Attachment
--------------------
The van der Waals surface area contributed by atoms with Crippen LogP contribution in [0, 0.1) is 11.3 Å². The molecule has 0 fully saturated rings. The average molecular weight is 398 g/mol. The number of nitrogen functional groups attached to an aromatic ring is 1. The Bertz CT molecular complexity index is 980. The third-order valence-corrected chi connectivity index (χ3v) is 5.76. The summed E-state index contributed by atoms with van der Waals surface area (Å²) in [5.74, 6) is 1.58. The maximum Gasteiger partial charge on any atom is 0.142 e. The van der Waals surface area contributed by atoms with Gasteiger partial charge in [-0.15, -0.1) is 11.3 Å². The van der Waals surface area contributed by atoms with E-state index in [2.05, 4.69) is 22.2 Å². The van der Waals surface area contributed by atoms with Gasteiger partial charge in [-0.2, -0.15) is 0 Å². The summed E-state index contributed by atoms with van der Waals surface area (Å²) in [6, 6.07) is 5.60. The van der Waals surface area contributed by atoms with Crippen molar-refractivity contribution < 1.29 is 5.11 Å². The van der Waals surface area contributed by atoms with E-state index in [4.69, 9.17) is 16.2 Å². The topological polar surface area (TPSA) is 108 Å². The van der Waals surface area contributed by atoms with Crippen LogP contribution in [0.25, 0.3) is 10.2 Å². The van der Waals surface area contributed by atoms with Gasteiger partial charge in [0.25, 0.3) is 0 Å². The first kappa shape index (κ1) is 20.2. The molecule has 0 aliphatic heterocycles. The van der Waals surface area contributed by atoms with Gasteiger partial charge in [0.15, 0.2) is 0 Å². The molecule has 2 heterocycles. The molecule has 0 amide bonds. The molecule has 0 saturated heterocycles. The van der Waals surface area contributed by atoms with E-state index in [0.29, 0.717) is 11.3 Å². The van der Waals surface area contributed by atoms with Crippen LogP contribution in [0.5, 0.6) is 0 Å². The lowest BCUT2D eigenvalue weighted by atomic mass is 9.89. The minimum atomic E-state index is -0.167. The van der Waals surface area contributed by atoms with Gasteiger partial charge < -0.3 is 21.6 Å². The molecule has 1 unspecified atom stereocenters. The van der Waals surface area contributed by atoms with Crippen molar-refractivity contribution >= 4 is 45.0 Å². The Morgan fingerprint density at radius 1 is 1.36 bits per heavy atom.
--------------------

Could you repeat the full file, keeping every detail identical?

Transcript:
The van der Waals surface area contributed by atoms with Crippen LogP contribution in [0, 0.1) is 11.3 Å². The molecule has 0 fully saturated rings. The average molecular weight is 398 g/mol. The number of nitrogen functional groups attached to an aromatic ring is 1. The Bertz CT molecular complexity index is 980. The third-order valence-corrected chi connectivity index (χ3v) is 5.76. The summed E-state index contributed by atoms with van der Waals surface area (Å²) in [5.74, 6) is 1.58. The maximum Gasteiger partial charge on any atom is 0.142 e. The van der Waals surface area contributed by atoms with Gasteiger partial charge in [-0.15, -0.1) is 11.3 Å². The van der Waals surface area contributed by atoms with E-state index in [2.05, 4.69) is 22.2 Å². The van der Waals surface area contributed by atoms with Gasteiger partial charge in [-0.2, -0.15) is 0 Å². The summed E-state index contributed by atoms with van der Waals surface area (Å²) in [6, 6.07) is 5.60. The van der Waals surface area contributed by atoms with Crippen molar-refractivity contribution < 1.29 is 5.11 Å². The van der Waals surface area contributed by atoms with E-state index in [4.69, 9.17) is 16.2 Å². The topological polar surface area (TPSA) is 108 Å². The van der Waals surface area contributed by atoms with Crippen LogP contribution in [0.25, 0.3) is 10.2 Å². The van der Waals surface area contributed by atoms with Gasteiger partial charge in [0.25, 0.3) is 0 Å². The first kappa shape index (κ1) is 20.2. The molecule has 0 aliphatic heterocycles. The van der Waals surface area contributed by atoms with Gasteiger partial charge in [0.15, 0.2) is 0 Å². The molecule has 2 heterocycles. The molecule has 0 amide bonds. The molecule has 0 saturated heterocycles. The van der Waals surface area contributed by atoms with E-state index in [0.29, 0.717) is 11.3 Å². The van der Waals surface area contributed by atoms with Crippen LogP contribution in [0.5, 0.6) is 0 Å². The lowest BCUT2D eigenvalue weighted by atomic mass is 9.89. The minimum atomic E-state index is -0.167. The van der Waals surface area contributed by atoms with Gasteiger partial charge < -0.3 is 21.6 Å². The molecule has 1 unspecified atom stereocenters. The van der Waals surface area contributed by atoms with Crippen molar-refractivity contribution >= 4 is 45.0 Å². The Morgan fingerprint density at radius 1 is 1.36 bits per heavy atom.